Tuesday, June 23, 2015

The Overlook: Who's Minding the Mint?

by JB
An all-star comedy cast, a bunch of crazy circumstances, goofy ‘60s mayhem — Who's Minding the Mint?, if you were a lady, I would right-swipe you. Because apparently, that's a thing now.

Oh, the fond memories I have of watching this damn thing on “The Channel Seven 3:30 Movie” when I was growing up. The Chicago ABC affiliate would cram a feature film into a ninety-minute time slot—minus commercials—every weekday before the early news. I have seen Who's Minding the Mint? (well, a good three-quarters of it) hundreds of times. Yet these days it’s rarely shown, and the only DVD release available is through Warner Archive MOD. It’s as if no one even CARES anymore about mints, or who is minding them!

I care.
Hollywood released a slew of all-star-cast comedies the wake of 1963’s It's A Mad, Mad, Mad, Mad World, and like all of them, Who's Minding the Mint? suffers in comparison. WMM? shares cast members with the earlier IMMMMW: Milton Berle and Dorothy Provine appear and (virtually) reprise their earlier (better) supporting performances. WMM? even features an explicit IMMMMW moment when our protagonists make a discovery that, in attitude and musical underscoring, very much resembles the discovery of “the big W” in IMMMMW. Both movies seem to follow the logic that, if you crowd a caper comedy with enough funny supporting players, then something funny will come out of it.

It’s interesting that so many of these epic comedies explore greed and the extreme lengths to which the characters will go to receive untold riches. This is a good thing; I find characters acting out of blind greed as their sole motivation to be fertile ground for comedy. Has anyone else noticed that the characters are almost never allowed to keep the money at the end?

The Plot in Brief: After he accidently destroys $50,000 in new hundred dollar bills (whoopsies!), treasury employee Harry Lucas (Jim Hutton) hatches a plan to replace the missing money. The simplest thing, Harry reasons, would be to break into the mint after hours and print $50,000 in new bills.

Well, maybe not that simple. As Harry works out the plan, he picks up various accomplices and hangers-on: kindly Pops (Walter Brennan), who Harry needs to actually work the printing press; pawnbroker Luther (Milton Berle); safecracker Duggan (Jack Gilford); sewer expert Ralph (Joey Bishop); amusement park employee, the Captain (Victor Buono); ice-cream man Willie (Bob Denver); Harry's co-worker Verna (Dorothy Provine); and Ralph's cousin Mario (Jamie Farr). With help like this, what could possibly go wrong?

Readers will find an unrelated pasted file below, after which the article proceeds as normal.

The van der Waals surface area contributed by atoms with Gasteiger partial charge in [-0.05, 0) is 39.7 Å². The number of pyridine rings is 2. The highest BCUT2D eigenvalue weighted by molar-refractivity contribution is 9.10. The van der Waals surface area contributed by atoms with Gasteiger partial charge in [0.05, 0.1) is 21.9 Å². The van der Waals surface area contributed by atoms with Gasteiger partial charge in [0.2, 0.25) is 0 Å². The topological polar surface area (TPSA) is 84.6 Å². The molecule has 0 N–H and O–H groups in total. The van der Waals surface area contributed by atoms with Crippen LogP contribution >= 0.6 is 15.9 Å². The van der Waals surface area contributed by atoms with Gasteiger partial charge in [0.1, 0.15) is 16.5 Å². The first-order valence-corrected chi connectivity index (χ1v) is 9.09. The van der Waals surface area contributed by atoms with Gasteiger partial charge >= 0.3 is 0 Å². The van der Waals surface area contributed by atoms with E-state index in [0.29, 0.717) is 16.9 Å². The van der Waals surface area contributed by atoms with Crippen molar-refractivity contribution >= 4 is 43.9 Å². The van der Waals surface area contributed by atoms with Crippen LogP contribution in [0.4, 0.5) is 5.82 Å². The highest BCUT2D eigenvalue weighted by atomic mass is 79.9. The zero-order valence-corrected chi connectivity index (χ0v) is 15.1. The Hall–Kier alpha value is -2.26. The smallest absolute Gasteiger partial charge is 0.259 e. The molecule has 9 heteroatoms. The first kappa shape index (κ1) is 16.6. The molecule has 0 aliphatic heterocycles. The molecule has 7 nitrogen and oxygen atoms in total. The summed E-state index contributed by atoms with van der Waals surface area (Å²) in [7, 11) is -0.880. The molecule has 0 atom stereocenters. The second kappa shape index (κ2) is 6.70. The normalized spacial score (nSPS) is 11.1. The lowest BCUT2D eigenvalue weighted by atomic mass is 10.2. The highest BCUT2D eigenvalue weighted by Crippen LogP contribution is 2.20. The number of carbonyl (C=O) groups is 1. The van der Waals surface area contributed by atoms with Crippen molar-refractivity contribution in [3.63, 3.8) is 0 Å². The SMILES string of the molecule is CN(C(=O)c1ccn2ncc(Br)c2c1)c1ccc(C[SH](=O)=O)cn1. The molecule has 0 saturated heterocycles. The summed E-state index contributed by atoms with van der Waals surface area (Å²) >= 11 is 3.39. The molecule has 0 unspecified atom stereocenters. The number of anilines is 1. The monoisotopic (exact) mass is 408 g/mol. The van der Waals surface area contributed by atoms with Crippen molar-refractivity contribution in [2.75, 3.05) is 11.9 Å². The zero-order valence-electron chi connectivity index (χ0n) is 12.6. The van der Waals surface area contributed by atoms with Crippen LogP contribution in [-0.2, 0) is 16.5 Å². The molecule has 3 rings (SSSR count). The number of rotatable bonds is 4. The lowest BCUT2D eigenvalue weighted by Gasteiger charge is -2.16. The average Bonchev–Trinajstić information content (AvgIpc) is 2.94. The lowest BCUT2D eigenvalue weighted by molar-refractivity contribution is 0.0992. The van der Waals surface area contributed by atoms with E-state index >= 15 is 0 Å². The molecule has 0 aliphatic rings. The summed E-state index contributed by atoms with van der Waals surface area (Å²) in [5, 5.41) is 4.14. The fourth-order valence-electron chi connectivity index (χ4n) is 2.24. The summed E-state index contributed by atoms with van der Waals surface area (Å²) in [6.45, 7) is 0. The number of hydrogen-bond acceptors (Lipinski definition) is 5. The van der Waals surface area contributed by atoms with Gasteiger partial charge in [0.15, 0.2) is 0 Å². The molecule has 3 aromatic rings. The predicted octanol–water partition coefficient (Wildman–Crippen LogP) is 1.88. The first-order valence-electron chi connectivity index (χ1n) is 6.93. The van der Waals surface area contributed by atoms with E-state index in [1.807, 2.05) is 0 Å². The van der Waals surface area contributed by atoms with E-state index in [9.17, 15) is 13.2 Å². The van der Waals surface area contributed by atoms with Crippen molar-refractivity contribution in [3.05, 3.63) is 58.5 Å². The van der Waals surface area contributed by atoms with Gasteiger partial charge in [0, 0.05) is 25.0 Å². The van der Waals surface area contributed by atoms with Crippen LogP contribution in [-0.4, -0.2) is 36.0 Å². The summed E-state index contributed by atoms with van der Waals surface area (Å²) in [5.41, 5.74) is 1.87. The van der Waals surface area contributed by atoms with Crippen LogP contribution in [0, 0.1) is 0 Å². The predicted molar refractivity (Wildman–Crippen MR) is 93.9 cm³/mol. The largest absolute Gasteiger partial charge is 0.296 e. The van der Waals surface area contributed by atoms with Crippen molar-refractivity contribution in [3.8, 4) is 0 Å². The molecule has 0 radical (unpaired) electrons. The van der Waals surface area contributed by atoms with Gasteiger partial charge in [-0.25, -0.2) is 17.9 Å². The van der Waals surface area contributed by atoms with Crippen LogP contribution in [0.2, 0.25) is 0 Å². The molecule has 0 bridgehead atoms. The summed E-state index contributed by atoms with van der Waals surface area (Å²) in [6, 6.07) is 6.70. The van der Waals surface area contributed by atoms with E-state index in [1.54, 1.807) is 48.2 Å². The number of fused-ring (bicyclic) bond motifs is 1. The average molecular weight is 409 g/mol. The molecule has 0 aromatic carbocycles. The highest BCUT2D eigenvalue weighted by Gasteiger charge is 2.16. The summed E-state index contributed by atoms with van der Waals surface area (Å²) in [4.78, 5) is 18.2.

The film's opening credits sequence is terrific: the text is laid over beautiful images of paper currency while Lalo Schifrin's score energetically hums along underneath. Actually “hums” might be the wrong word. It’s one of those quintessentially 1960s movie songs that doesn’t have actual lyrics—just a chorus of impossibly cheerful white-bread voices scatting “baaaa, da ba da ba, ba baaa, ba da beee da,” while an occasional trombone reminds us that this is going to be a comedy. It sounds kind of like a less-sexy version of the theme from Stanley Kubrick's Lolita. The bills on display go all the way up to the (now out-of-circulation) $100,000 bill. The millions of dollars on display remind me of the famous David Mamet quote, “Everybody loves money. That's why they call it money.”

BONUS TRIVIA QUESTION: Whose face appears on the $100,000 bill?
WMM? boasts a deep bench of entertaining character actors: Milton Berle (whose shtick during the robbery is a hoot), Jack Gilford, Jackie Joseph (from the original Little Shop of Horrors), Victor Buono (best known as “King Tut” on the 1960s Batman television series), and even a young Jamie Farr. For all intents and purposes, these guys are the whole show. The movie’s main protagonist is actually Jim Hutton, of course; but for some reason he plays his role as a joyless exercise. I realize that he’s stuck being the straight man, but this sour performance has “phoning it in” written all over it.

Still, the movie's main problem is too much sodden exposition. It takes nearly an hour to establish the premise; but after that happens, it’s like the director flips a switch. Once we get to the robbery sequence, the film's sense of comic invention, which up to this point has lain dormant, springs to life. The screenwriters seem to have saved up all of their comic invention for the finale.
The robbery is this film’s Big Finish That Brings the Whole Cast Together (these movies always have a BFTBWCT) and all of our criminals show up in crazy outfits: George Washington, a ballerina, a boy scout, etc. Pop’s dog is about to have her pups, the team’s sewer boat sinks, ink sprays everywhere. These and other comic complications shake the film awake from its first half coma and make for a rousing finale.

Babies, if you like IMMMMW, or madcap heist comedies, or 1960s movies crammed with lots of stars, then you should check out WMM? And if you don’t like all of those things, then I don’t even know who you are anymore. Baaa, ba da ba da baaa!

Who's Minding the Mint? is currently available as a MOD DVD title from Warner Archive.



  1. This is quickly becoming my favourite colum! Your film knowledge is insane J.B

  2. Fun Fact: Mint can be a noun, a verb and an adjective!